I only know the basics about Japanese grammar, but your consideration is interesting and probably right. I agree 一人で書きませんでした seems to have slight ambiguity which word or a whole sentence to be negate because of the adverb 一人で. Probably because of this ambiguity, Japanese people start thinking to add は to (try to) make it clear. But actually, whether you choose 一人では~ません or のではありません, the meanings of the both cases sound exactly the same to me. Another example may be different, though.

It depends on who teaches Japanese language but I think many Japanese language teachers will try to teach them more natural Japanese language than more technically correct Japanese language (except linguists). I think there's ambiguity even among linguists we can't decide what is right or what is wrong... Probably Japanese grammar depends a lot on majority rules, not on logical rules. :roll:

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Re: のです、んです、and のではない

Postby magamo » Tue 11.03.2009 5:28 am

Oh, I never imagined I'd get a reply to the post, let alone an "I agree" comment. I wonder how many non-native Japanese speakers understand what I was trying to say by the verbose post. If it doesn't help learners, it means nothing...

shin1ro wrote:grammar depends a lot on majority rules, not on logical rules.

That's what we call descriptive grammar, shin1ro. The word "grammar" doesn't always mean "prescriptive grammar."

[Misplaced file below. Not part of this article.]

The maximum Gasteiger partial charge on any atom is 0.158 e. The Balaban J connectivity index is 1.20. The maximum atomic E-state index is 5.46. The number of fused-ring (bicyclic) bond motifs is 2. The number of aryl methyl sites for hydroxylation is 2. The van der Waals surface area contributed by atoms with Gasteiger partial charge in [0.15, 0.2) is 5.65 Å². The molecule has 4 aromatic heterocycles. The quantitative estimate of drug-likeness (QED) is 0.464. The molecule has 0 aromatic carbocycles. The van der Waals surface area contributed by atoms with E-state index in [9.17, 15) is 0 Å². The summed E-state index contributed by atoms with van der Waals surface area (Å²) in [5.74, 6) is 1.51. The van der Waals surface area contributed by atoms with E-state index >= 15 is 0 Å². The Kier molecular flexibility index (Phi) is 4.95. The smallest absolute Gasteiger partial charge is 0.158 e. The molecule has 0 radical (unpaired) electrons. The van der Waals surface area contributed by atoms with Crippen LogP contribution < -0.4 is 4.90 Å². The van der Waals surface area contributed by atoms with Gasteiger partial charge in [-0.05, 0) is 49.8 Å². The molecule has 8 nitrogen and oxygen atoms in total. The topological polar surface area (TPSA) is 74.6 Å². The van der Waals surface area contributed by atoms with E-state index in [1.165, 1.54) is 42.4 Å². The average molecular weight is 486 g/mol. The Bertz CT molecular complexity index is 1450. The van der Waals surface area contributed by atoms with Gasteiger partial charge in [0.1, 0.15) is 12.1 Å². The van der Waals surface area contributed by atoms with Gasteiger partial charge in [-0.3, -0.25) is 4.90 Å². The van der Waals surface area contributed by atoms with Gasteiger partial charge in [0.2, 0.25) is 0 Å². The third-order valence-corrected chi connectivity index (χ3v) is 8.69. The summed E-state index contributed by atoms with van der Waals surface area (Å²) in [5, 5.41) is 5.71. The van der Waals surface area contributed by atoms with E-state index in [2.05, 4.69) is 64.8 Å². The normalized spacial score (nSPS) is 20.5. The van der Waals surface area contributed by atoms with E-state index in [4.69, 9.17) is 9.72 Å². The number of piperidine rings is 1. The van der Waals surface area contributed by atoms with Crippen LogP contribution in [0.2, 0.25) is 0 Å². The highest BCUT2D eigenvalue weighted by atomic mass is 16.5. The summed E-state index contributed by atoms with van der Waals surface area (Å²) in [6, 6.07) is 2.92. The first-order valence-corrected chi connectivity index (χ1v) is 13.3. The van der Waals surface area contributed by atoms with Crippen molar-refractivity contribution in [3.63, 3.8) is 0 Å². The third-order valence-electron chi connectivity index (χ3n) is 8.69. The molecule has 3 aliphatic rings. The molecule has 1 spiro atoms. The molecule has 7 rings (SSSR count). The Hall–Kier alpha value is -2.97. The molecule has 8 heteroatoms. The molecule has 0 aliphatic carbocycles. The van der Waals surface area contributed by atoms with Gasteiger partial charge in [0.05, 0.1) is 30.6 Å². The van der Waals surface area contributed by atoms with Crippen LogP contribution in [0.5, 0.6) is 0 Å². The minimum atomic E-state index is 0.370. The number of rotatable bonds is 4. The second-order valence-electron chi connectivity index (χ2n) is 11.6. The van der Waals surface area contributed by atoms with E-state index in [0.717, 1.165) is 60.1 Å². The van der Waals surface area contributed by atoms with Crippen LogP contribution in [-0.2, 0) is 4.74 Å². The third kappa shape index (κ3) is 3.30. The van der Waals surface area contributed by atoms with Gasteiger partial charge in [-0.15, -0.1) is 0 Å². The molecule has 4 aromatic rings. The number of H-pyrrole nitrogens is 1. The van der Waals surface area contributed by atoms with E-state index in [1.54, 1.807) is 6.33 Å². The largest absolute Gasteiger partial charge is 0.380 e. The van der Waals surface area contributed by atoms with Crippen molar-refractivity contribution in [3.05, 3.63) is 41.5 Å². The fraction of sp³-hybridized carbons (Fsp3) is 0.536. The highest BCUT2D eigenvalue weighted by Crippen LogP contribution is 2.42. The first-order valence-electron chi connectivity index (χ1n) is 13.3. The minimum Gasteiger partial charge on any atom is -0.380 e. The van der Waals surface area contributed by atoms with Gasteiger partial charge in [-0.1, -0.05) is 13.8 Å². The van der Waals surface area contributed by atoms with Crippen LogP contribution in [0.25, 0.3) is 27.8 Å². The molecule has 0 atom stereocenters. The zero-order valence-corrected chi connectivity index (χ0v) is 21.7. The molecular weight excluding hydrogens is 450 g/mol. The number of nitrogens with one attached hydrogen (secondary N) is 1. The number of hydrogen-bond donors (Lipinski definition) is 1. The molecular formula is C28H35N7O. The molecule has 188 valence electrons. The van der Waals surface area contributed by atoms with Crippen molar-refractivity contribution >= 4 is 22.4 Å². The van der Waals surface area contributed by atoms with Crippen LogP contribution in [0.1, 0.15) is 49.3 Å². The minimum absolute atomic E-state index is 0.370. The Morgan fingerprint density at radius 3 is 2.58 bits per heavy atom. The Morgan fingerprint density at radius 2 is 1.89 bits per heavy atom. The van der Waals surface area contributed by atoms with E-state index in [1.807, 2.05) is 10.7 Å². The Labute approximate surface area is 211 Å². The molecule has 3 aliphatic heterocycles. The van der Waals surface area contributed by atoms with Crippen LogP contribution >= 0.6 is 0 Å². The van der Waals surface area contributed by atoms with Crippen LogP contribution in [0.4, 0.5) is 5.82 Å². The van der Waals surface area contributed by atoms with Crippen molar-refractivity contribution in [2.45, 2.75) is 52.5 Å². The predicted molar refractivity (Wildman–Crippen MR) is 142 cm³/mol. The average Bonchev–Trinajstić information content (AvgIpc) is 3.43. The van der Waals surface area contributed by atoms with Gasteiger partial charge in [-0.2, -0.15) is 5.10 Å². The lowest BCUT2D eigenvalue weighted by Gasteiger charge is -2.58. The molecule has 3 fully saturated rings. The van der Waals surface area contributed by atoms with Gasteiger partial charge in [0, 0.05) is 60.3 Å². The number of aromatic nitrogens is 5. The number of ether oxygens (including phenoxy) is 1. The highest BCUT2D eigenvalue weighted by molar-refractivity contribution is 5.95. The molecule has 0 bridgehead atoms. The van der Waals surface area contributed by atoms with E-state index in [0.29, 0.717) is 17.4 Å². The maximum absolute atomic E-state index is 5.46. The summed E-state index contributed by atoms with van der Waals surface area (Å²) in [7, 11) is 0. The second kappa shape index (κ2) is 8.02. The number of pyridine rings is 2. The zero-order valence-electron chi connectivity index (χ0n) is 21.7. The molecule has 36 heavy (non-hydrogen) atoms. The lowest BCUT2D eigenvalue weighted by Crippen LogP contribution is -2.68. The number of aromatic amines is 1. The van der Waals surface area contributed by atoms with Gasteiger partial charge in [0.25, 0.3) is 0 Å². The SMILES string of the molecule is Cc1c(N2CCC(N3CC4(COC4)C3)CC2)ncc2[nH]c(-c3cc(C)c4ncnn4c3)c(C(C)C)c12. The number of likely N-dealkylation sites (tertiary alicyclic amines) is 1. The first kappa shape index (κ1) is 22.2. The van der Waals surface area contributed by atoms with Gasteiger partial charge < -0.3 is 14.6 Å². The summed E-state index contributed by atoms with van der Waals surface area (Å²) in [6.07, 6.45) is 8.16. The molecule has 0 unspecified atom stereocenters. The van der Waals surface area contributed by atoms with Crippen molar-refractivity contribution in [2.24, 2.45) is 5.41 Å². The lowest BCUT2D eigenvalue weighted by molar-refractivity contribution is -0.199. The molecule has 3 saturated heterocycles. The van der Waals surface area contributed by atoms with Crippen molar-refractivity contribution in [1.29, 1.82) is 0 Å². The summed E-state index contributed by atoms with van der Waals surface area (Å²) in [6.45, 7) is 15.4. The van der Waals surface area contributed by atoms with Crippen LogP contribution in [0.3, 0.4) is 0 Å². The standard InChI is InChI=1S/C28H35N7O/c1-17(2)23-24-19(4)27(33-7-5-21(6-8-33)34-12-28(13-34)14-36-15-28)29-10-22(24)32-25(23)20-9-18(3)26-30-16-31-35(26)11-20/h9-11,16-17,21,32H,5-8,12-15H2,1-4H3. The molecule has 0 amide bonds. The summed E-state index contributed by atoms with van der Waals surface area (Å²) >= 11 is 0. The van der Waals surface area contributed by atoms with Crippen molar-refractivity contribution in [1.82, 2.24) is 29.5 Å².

http://en.wikipedia.org/wiki/Descriptive_linguistics
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Re: のです、んです、and のではない

Postby OversizedSpoon » Wed 11.04.2009 9:34 pm

I believe shin1o's explanation of the politeness levels and writing style of のですis correct. My professor explained that
んです is the result of years of slurring のですinto whatever preceded it until it became the shorter and easier nndes.
ではない is simply the honorific form of です. As for meaning, two of my professors translate のです/んです to "that fact is . . .".
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Re: のです、んです、and のではない

Postby furrykef » Thu 11.05.2009 9:08 am

OversizedSpoon wrote:ではない is simply the honorific form of です.


Huh? It's the plain negative form of です. Honorifics don't even enter into it. In any case, the question was about のではない, not just ではない.